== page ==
"FIGHT WITHOUT PITY" (1976)
Okay, this one is obviously a tribute to one of my favorite comic-book artists of all time, Paul Gulacy. But none of this was traced. It was all done by eye, with a "Flair" pen. I'm not kidding. The original is 22" x 14", and for some years used to hang on my bedroom wall (until I needed the space for something else).
Guache. This was a project for "perspective" class. The teacher, Mr. Cedarstrom, said it was a subject that people either understood instinctively, or, nothing he could do would help them. He saw his role as mostly sharpening the skills of those who did get it. This was a tribute to Robert McCall's work on 2001: A SPACE ODDYSEY, with a bit of OUTLAND tossed in for good measure (see the shuttle in the background, as well as the planet Jupiter).
A 1st-quarter "color design" project for Carol Schwartz' class at the Art Institute of Philedelphia. Carol was one TOUGH, INTENSE lady. She stressed methodology, and an infinite amount of sketches, roughs, semi-roughs, etc., etc., essentially working any idea to death to get a single, final image that was the best possible result. Which, frankly, was totally at odds with the mindset of someone trying to design comic-book storytelling panels. Anyway, I did learn a lot from her, even if I could only barely get along with her at all. I wound up basing one of my GUN! villains on her in the long run. She became the closest I ever came to creating my own "James Bond"-level villain. What a hoot!
This project had to do with creating an image that would incorporate a "color chart" in it. And it had to be done in an "interesting" way. Which is why I wound up with the severe perspective.
This features John Robinson, Debbie The Bloop, The Robot (I love his pose), the Cyclops (you know the Jupiter 2 must be parked on a cliff for him to be able to look in through the window that way), and a pair of generic Irwin Allen aliens-- shrunken to mini-size, as happened on so many of his TV shows. All done with guache.
Perhaps my favorite 2nd-quarter project, a "promotional poster". Rather than hide my interests, I decided to flaunt them. Another one in guache, this reprersents a mythical weekend film marathon I've often wished I could put together for some friends, and includes (clockwise from top left) "Star Trek", "This Island Earth", "Star Wars", "2001: a Space Odyssey", "Logan's Run" (never cared for the film, but loved the design of the city), "The Day The Earth Stood Still", "Destination Moon", and of course, "Forbidden Planet". The logo itself is patterned after the one used for the 1980 "Flash Gordon".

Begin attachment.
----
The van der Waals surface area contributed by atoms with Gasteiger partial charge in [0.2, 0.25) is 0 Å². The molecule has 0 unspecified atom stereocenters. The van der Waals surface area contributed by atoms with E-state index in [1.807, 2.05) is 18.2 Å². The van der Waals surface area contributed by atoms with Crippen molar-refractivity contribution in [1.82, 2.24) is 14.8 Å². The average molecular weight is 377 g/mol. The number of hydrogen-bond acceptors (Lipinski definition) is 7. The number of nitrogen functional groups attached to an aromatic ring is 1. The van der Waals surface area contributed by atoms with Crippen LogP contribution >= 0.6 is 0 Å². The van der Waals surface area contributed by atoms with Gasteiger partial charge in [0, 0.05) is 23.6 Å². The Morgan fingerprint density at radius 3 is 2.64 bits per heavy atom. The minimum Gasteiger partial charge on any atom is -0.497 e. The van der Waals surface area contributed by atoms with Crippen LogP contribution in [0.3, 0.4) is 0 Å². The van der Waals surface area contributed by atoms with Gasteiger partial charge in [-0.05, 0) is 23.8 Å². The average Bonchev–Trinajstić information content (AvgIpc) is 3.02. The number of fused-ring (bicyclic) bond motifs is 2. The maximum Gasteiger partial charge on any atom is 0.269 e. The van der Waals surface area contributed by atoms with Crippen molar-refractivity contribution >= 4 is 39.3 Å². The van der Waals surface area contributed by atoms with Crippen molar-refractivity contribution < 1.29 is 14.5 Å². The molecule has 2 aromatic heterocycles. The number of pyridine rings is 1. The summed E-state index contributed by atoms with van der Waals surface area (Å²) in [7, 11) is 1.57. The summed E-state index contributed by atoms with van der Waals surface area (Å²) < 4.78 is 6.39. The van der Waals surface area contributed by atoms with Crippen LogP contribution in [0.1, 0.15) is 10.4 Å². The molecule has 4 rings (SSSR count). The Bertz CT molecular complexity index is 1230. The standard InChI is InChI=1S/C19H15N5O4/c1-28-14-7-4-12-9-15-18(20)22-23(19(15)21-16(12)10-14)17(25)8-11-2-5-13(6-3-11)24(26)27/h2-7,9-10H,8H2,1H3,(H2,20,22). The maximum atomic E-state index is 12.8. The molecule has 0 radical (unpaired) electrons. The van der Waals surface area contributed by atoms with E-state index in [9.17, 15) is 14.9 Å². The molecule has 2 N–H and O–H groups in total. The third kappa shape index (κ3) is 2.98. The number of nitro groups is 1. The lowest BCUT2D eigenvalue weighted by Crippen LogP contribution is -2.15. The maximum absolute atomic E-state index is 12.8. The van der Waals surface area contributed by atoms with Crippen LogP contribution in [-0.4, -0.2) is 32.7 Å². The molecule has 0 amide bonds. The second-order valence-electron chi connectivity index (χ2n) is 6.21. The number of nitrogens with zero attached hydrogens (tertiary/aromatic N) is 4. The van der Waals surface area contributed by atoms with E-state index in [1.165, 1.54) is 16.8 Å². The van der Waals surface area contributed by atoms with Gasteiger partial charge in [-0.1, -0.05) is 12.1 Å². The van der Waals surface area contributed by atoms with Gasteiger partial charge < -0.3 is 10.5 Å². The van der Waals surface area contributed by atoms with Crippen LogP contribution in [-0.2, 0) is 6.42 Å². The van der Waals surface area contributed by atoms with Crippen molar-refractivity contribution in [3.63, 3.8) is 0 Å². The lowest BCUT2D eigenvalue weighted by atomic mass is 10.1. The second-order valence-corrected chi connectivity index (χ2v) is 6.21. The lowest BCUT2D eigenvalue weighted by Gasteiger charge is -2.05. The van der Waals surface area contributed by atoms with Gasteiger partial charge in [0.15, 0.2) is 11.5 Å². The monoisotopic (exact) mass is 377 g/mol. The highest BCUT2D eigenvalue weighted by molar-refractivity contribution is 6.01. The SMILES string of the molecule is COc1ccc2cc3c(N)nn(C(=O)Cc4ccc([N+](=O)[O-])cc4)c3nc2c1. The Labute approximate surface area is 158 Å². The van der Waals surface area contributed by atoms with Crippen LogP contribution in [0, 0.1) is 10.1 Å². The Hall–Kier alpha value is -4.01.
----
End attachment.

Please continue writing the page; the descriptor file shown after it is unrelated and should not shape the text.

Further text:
After spending several months learning to paint in color, it was almost a shock how easily working with pen and ink (and zip-a-tone) came afterwards. Some people's likenesses are more difficult to capture than others, but Patrick Macnee's was surprisingly easy.
What could make "Godzilla, King of the Monsters" turn away from his favorite past-time,, fighting the Japanese army and destroying Tokyo? An ad design project, done in markers. The teacher thought it needed some refinement, so I did another one.
Like the previous one, also done in markers. MUCH more intense image this time, and the biting the letter adds to the practical aspect of the advertisement.
3 marker comps in a row. As you can see, my tribute to "King Kong" involved much more work and took much more time than both "Godzilla" pieces combined. Nowadays, I'd just have started with a photograph and tinkered with it in Photoshop! How computers have changed the way we do some things.
Colored pencils. Everyone was supposed to come up with their own idea of a "Dragon". Mine was inspired by the style of 1960's Hanna-Barbera Saturday-morning cartoon shows! This piece has actually never been finished. My intention was always to do a "beach party" scene, crammed to the gills with cute, furry critters of all sorts (ducks, bunnies, etc.), and the Dragon, stretched out so cool as he was, would be the "life-guard"! But I got over-worked with so many projects, I was lucky just to get the main focus of it done.
Another one done in guache. I forget what the purpose of this project was, but as you can see, I took another of my favorite childhood interest, ancient Egypt, in this case a tomb-painting, and gave it a "humorous" twist. The title is a tip to a "Wings" songs. This was another one where I ran out of time and never quite finished it originally. Guache can be a problem, as you need to mix enough of a color inadvance to get a consistent color, otherwise it's virtually impossible to mix that exact color again and match it. I ran out of paint for the background here. Decades later, I "fixed" the background, in Photoshop, by first laying down a solid color to match the existing one, then adding a "grain" filter to it.
A 3rd-quarter "typography" class project, technical pens & markers for the color, I think. The challenge here was to create a simple yet expressive "logo" for a tourist attraction. As you can see, not every piece has to be that elaborate.
More as I go!
All Artwork Copyright (C) Henry R. Kujawa
Shang-Chi, Master Of Kung Fu, Lost In Space, John Steed, Godzilla, King Kong, and the various movies depicted are all the properties of the various Copyright holders.